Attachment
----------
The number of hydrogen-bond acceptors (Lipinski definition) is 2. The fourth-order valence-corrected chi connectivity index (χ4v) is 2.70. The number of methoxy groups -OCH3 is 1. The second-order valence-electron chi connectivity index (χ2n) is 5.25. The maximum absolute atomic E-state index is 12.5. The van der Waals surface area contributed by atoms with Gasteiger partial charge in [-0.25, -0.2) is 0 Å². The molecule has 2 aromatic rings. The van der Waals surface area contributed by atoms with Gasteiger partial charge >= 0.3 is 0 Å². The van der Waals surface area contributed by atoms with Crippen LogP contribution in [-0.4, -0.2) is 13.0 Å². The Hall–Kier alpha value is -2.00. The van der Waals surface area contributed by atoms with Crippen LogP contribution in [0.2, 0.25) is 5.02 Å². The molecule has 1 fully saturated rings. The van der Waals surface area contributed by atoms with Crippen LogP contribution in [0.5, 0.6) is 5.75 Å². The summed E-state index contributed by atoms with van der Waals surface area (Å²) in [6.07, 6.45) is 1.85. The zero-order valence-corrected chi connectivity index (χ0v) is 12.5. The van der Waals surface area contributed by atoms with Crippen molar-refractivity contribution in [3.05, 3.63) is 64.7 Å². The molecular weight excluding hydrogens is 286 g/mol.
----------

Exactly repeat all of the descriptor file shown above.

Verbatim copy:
The number of hydrogen-bond acceptors (Lipinski definition) is 2. The fourth-order valence-corrected chi connectivity index (χ4v) is 2.70. The number of methoxy groups -OCH3 is 1. The second-order valence-electron chi connectivity index (χ2n) is 5.25. The maximum absolute atomic E-state index is 12.5. The van der Waals surface area contributed by atoms with Gasteiger partial charge in [-0.25, -0.2) is 0 Å². The molecule has 2 aromatic rings. The van der Waals surface area contributed by atoms with Gasteiger partial charge >= 0.3 is 0 Å². The van der Waals surface area contributed by atoms with Crippen LogP contribution in [-0.4, -0.2) is 13.0 Å². The Hall–Kier alpha value is -2.00. The van der Waals surface area contributed by atoms with Crippen LogP contribution in [0.2, 0.25) is 5.02 Å². The molecule has 1 fully saturated rings. The van der Waals surface area contributed by atoms with Crippen LogP contribution in [0.5, 0.6) is 5.75 Å². The summed E-state index contributed by atoms with van der Waals surface area (Å²) in [6.07, 6.45) is 1.85. The zero-order valence-corrected chi connectivity index (χ0v) is 12.5. The van der Waals surface area contributed by atoms with Crippen molar-refractivity contribution in [3.05, 3.63) is 64.7 Å². The molecular weight excluding hydrogens is 286 g/mol.